“And we didn’t?”

Frisk shook his head again. “It’s our nature.” He chuckled again and pointed out at the golden sphere. “That sphere,” he said. “They put it here because they knew we would find it. They knew we would find it, and they wanted to see what we would do with it.”

He turned to her. “It’s pure gold. The purest gold ever known to man.”

“It must we worth…..”

“Its worth is incalculable,” he told her. “And that’s why they put a message on it.”

“What does the message say?” she asked.

He shook his head again. “They haven’t translated it yet.” He drew a deep breath. “But, I know what it’ll say.”


“That money isn’t everything….Love is.”

He turned to her. “I love you, Trudi,” he said. “I always have….and I always will.”

Then, he bent forward and kissed her in the golden light of the orb.

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For the Children

Author : cchatfield

It took only a moment of eye contact for the stranger to change his evaluation from “boy” to “young man.” It was a useless habit leftover from before the outbreak: assuming a young body meant innocence or an unblemished mind.

Even the smallest child, a girl of four or five, glared at him with wary eyes until her father gruffly assured the children that the stranger posed no threat of infection. It took the better part of the first day he spent in the cramped (but, more importantly, warm and well-stocked) farmhouse with the rugged family of survivors before childish curiosity won over.

But even after the younger ones were sitting on his lap, enthralled by his leather gloves and the maze of hidden pockets sewn into his jacket, the young man would only scowl at him in passing, not letting the stranger’s presence interrupt the work of survival.

Nonetheless, the stranger knew that more often than not the young man was listening intently through the wall to the stories being told of journeys through deserted cities populated by nothing more than drafty winds and punctured buildings.

Of course, the children more interested in any survivors he’d stumbled upon. Stories with happy endings that to them, with humanity on the verge of extinction, had become just that. Stories. He obliged with tales of families and friends, communities and hermits living idyllic lives in empty mansions or on tropical islands. Always last, and always in a quiet voice, he told them of a mad scientist he’d met just before finding the farm. A forgotten genius who’d done the impossible. Found a cure. The children would gape at him, unable to imagine a life without infection.

Three children, one young man, and two adults, including the stranger. Pooling resources, they would have more than enough lethal dosages.

The mother had succumbed to the disease, lacking whatever immune fortification the children seemed to have inherited from their father. But even that, the stranger knew, would not be enough to protect them from the new wave of infection he’d seen crashing towards them on the wings of birds and insects.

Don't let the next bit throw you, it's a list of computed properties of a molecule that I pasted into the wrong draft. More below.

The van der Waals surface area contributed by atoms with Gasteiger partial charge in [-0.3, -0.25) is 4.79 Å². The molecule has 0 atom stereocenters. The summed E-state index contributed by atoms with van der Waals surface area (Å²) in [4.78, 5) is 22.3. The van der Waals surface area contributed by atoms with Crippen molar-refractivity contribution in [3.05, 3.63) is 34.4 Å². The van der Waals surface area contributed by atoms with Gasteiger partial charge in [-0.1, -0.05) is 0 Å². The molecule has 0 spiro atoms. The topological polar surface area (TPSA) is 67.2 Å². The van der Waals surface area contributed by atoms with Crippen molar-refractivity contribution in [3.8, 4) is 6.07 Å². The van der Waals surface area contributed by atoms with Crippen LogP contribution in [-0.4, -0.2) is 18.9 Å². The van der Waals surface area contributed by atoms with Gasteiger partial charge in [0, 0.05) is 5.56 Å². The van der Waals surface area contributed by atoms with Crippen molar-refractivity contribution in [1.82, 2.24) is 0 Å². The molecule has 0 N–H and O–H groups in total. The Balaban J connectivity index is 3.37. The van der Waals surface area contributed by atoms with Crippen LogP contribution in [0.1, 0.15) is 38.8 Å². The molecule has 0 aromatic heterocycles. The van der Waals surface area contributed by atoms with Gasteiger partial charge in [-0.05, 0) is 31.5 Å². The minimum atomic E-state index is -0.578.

The children’s father agreed to the plan with bitter resignation. He’d known the day would come. It was his decision to tell his eldest son and he asked the stranger to be present.

After, the young man’s eyes softened for just a moment as he searched their faces. “But…but what about the…” he gestured helplessly, unable to ask.

Gently, the stranger placed a heavy hand on the boy’s shoulder. “Stories are for children.”

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Author : Rachelle Shepherd

There was a teal stained smile behind her plump cobalt lips.

“Tonight’s flavor is cotton candy,” She placed a coal chunk in the sticky pit of Haze. It flared red-hot. Potpourri purrs into plumes of purple breath. “Smoke responsibly.”

She went on to the next customer, repeating her mantra behind an inky grin. The warning never wavered.

Smoke responsibly. Euphoria expected. Euphoria imminent.

Haze was experimental air. Laboratory grown stink bud, infused with the flavors of the universe. There was a strawberry, orange, vanilla. Almond and walnut, golden honey, sea-salt and vinegar. All the basics.

Higher up the fusion chain lays the complex tastes. Cotton candy. Indonesian clove. Wormwood with licorice swirls. Flavors without description, without accurate representation. Outlaws. Illegal behaviors made smoke and mirror with the trick of laboratory liquids.

Cotton candy was a Smoke-Night special. There was nothing amateur about this carnival vintage. It was untested, even on rats. Straight to human species.

Who could spin sugar into smoke? Only Taffy. Taffy’s Tar House, home of less-than-legal flavors. Taffy with her rainbow color kisses, stained by the liquids that wove flavors into breath.

Taffy had her Smoker’s Lottery. Sign up for smokes today!

Not Liable for Side Effects.

The raffle ticket cost me a week’s salary. Only a little more than any other weekend smoke night in Taffy’s glittering parlor of forbidden fruits.
Legal Haze was just flavored paper and watercolor. Taffy smoked science. Matter made consumable. Matter made illegal, destruct on sight. It took straight to your head, rearranged the atoms there. I’d spend hours after a good smoke trying to find my thoughts. And when they came back again, they came with new hues. A glaze of sorts, a pot fired in a kiln. Watch the shadows break that tacky ceramic into jigsaw art.

We are the summation of the effects of our addictions.

The parlor filled with the suck and sigh of smoke. Each table glowed with its own private third eye. Taffy carried her brazier behind a silk screen. It rustled restlessly, closing behind her and clicking with the teeth of a thousand beads.

I inhaled. My mind bloated like my chest, thick with nausea and epiphany. The Haze had no weight. I was breathing thoughts, absorbing them into the very tissue of my body. I could see the carnival lights flickering on the backdrop of my eyelids, hear the clank of heavy steel machinery. Children were laughing, their mouths sticky with caramel apple juice.

In my mouth, the cloying aftertaste of cheap cotton candy. Pink and blue tongues fat with refined sugar. The Ticketmaster leered behind his booth, smears of black tar on his fingertips. Bubbles of blood nestled in the corners of his eyes.

The parlor coughed. Collectively we gasped, our nozzles abandoned on the table. Hookah cords hung like snakes, writhing.

Someone called out for some real-time fresh air.

“Open a window!”


The last bit of breath rushed past greedy lips. I ran my tongue over my teeth. Clumps of sharp sugar crystals bit into the soft flesh.

A smother blanket of Haze settled over the room. The light dimmed with the dying coals. A steady silence built as lungs hushed.

Smoker’s Lottery. Not Liable for Side Effects.

The fog swelled, sticky blue. One by one, embers melted into ash slag like winking eyes.